Some of the signs to look out for if you experience pain are:
Treatment options for painful sex such as pelvic floor physical therapy, chiropractic care and acupuncture provide a long-lasting and profound effect on the pelvic floor and address your entire physical well-being.
The pelvic floor is a layer of muscles that range from the pubic bone to the tailbone. The purpose of these muscles is to assist in bowel and bladder control, support a baby during pregnancy and contribute to sexual sensations. Just like any other muscle in your body, these pelvic floor muscles can become tight or weak which can be a contributing factor to pain.
Pelvic Floor Physical Therapy
Pelvic floor therapy can assist by strengthening and relaxing the muscles which is necessary to relieve pain during sex.
Chiropractors can be extremely beneficial with assisting in helping relieve pain. Associated pain and discomfort can originate from the lower back and buttock muscles. Chiropractors are trained in taking a history and performing a neurological, orthopedic and soft tissue examination to identify treatment options. Deep tissue massage, skin rolling, Active Release Technique, muscle energy technique, ice, heat and electrical stimulation are just to name a few.
Acupuncture can activate the human dopamine system which helps regulate hormone levels and can assist in psychological factors. Acupuncture can improve mood, decrease pain and can be vastly beneficial in managing pain and mental health symptoms.
Ask for help
“Everyone is having pelvic pain and no one is talking about it”
Start with seeing your gynecologist who you trust for a history and examination of current symptoms to rule out any other medical conditions that could be a contributing factor to symptoms.
How to talk to your partner about this in a safe/healthy way
Being open with your partner about your symptoms and painful sex may seem like a difficult conversation. Intercourse should never be painful and learning when to stay ‘stop’ is important in communication. Talking about pain before, during and after sex is important also in your own health diagnosis to see if pain symptoms are improving or becoming worse. Having open communication does not only benefit your relationship but most importantly, your own health.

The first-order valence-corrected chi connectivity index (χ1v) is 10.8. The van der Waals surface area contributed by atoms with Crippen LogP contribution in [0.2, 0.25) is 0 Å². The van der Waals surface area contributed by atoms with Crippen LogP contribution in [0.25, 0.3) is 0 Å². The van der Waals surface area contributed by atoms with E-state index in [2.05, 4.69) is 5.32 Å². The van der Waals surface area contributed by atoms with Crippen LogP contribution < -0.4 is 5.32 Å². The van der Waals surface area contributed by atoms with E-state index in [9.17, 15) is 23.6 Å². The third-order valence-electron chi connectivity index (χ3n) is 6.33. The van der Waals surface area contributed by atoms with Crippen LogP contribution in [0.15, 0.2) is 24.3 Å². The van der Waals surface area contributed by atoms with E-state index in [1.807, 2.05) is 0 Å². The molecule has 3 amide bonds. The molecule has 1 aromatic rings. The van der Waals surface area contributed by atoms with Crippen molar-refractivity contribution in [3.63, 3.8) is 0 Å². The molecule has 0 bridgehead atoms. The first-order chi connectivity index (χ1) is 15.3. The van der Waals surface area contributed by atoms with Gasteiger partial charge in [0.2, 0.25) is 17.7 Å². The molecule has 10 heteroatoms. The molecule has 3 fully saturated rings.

To experience these symptoms may seem taboo or unheard of but quite frankly, they are common in many women. Women deserve to be directed to proper healthcare.
Disclaimer: These are based on recommendations from a board-certified chiropractic physician and licensed acupuncturist. If symptoms become new or worse, consult with a primary care physician and or OBGYN to co-manage symptoms.
January 16, 2023January 16, 2023 6min readBy Sejal Sehmi
I was a mere 14-year old on the fateful night of 22 April 1993. The night that witnessed black teenager Stephen Lawrence brutally murdered in a racially motivated attack as he waited for a bus. The night that cemented my fear, that the colour of my skin does matter. The same night that confirmed my indifference as a British Asian in the United Kingdom — were we really united? Fast forward to May 25 2020, the murder of African-American George Floyd by a white policeman was the turning point for British Asian author and my lovely friend, Shweta Aggarwal to finally break her silence and narrate her story of colourism, in her new book, “The Black Rose.”
Aggarwal’s gripping memoir emits so many emotions; that of an awakening, a voice that has been suppressed for years, filled with anger, mistrust and guilt. But most importantly, “The Black Rose” successfully disrupts the narrative that consistently allows society to box someone as indifferent based on a visibility factor. For Shweta, this factor was the colour of her skin. The injustices she consistently endured via some family members and fellow South Asian peers throughout her life, was as a result of her skin tone failing to qualify as ‘acceptable’, or as she often quotes in her book, not ranking high enough on the ‘fairometer.’ Whether she was in India, Japan or London, the scale was never too far behind.